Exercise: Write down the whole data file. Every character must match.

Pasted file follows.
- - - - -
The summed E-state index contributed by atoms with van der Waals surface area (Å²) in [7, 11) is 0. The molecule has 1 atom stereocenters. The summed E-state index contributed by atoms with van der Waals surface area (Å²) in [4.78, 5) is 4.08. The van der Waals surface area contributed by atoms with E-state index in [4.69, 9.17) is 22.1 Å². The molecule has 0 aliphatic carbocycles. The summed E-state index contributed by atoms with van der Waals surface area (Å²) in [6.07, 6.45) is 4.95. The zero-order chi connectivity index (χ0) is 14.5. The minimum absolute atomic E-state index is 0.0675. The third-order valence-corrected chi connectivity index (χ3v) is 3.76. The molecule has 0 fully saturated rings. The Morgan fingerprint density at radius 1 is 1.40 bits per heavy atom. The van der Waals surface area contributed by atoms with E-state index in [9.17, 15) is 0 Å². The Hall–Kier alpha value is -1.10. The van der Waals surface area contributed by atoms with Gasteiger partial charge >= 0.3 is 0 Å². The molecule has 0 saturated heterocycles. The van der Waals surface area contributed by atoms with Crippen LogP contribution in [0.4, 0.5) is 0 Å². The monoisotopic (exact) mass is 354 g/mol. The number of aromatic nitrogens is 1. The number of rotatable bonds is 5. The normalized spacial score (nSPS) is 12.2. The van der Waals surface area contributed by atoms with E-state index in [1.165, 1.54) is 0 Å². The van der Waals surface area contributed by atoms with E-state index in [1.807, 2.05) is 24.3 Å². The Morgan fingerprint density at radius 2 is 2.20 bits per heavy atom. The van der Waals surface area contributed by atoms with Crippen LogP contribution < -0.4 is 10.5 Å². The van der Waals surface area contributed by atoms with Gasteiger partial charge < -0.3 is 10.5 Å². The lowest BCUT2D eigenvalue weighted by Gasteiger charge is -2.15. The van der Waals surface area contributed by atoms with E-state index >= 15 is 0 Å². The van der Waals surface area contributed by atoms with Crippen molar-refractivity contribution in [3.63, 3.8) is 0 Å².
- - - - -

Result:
The summed E-state index contributed by atoms with van der Waals surface area (Å²) in [7, 11) is 0. The molecule has 1 atom stereocenters. The summed E-state index contributed by atoms with van der Waals surface area (Å²) in [4.78, 5) is 4.08. The van der Waals surface area contributed by atoms with E-state index in [4.69, 9.17) is 22.1 Å². The molecule has 0 aliphatic carbocycles. The summed E-state index contributed by atoms with van der Waals surface area (Å²) in [6.07, 6.45) is 4.95. The zero-order chi connectivity index (χ0) is 14.5. The minimum absolute atomic E-state index is 0.0675. The third-order valence-corrected chi connectivity index (χ3v) is 3.76. The molecule has 0 fully saturated rings. The Morgan fingerprint density at radius 1 is 1.40 bits per heavy atom. The van der Waals surface area contributed by atoms with E-state index in [9.17, 15) is 0 Å². The Hall–Kier alpha value is -1.10. The van der Waals surface area contributed by atoms with Gasteiger partial charge >= 0.3 is 0 Å². The molecule has 0 saturated heterocycles. The van der Waals surface area contributed by atoms with Crippen LogP contribution in [0.4, 0.5) is 0 Å². The monoisotopic (exact) mass is 354 g/mol. The number of aromatic nitrogens is 1. The number of rotatable bonds is 5. The normalized spacial score (nSPS) is 12.2. The van der Waals surface area contributed by atoms with E-state index in [1.165, 1.54) is 0 Å². The van der Waals surface area contributed by atoms with E-state index in [1.807, 2.05) is 24.3 Å². The Morgan fingerprint density at radius 2 is 2.20 bits per heavy atom. The van der Waals surface area contributed by atoms with Crippen LogP contribution < -0.4 is 10.5 Å². The van der Waals surface area contributed by atoms with Gasteiger partial charge < -0.3 is 10.5 Å². The lowest BCUT2D eigenvalue weighted by Gasteiger charge is -2.15. The van der Waals surface area contributed by atoms with E-state index >= 15 is 0 Å². The van der Waals surface area contributed by atoms with Crippen molar-refractivity contribution in [3.63, 3.8) is 0 Å².